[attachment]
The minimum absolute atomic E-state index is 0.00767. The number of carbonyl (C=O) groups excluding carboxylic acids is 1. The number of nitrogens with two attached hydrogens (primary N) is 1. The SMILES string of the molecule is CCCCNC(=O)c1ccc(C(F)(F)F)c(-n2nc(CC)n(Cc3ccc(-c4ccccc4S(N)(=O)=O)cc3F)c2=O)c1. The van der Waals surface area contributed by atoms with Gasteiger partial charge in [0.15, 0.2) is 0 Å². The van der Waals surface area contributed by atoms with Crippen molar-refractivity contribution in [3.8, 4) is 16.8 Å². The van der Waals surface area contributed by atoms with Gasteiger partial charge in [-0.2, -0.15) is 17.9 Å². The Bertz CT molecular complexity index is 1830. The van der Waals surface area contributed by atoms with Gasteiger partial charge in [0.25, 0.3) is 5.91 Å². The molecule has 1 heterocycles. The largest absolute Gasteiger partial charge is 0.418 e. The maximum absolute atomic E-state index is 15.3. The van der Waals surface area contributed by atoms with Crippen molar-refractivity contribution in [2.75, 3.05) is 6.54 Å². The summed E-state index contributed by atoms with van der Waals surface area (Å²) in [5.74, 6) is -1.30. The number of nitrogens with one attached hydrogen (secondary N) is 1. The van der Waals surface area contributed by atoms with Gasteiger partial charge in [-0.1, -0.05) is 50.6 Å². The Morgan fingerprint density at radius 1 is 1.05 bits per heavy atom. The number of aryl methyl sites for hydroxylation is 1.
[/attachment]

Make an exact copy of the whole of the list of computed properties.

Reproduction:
The minimum absolute atomic E-state index is 0.00767. The number of carbonyl (C=O) groups excluding carboxylic acids is 1. The number of nitrogens with two attached hydrogens (primary N) is 1. The SMILES string of the molecule is CCCCNC(=O)c1ccc(C(F)(F)F)c(-n2nc(CC)n(Cc3ccc(-c4ccccc4S(N)(=O)=O)cc3F)c2=O)c1. The van der Waals surface area contributed by atoms with Gasteiger partial charge in [0.15, 0.2) is 0 Å². The van der Waals surface area contributed by atoms with Crippen molar-refractivity contribution in [3.8, 4) is 16.8 Å². The van der Waals surface area contributed by atoms with Gasteiger partial charge in [-0.2, -0.15) is 17.9 Å². The Bertz CT molecular complexity index is 1830. The van der Waals surface area contributed by atoms with Gasteiger partial charge in [0.25, 0.3) is 5.91 Å². The molecule has 1 heterocycles. The largest absolute Gasteiger partial charge is 0.418 e. The maximum absolute atomic E-state index is 15.3. The van der Waals surface area contributed by atoms with Crippen molar-refractivity contribution in [2.75, 3.05) is 6.54 Å². The summed E-state index contributed by atoms with van der Waals surface area (Å²) in [5.74, 6) is -1.30. The number of nitrogens with one attached hydrogen (secondary N) is 1. The van der Waals surface area contributed by atoms with Gasteiger partial charge in [-0.1, -0.05) is 50.6 Å². The Morgan fingerprint density at radius 1 is 1.05 bits per heavy atom. The number of aryl methyl sites for hydroxylation is 1.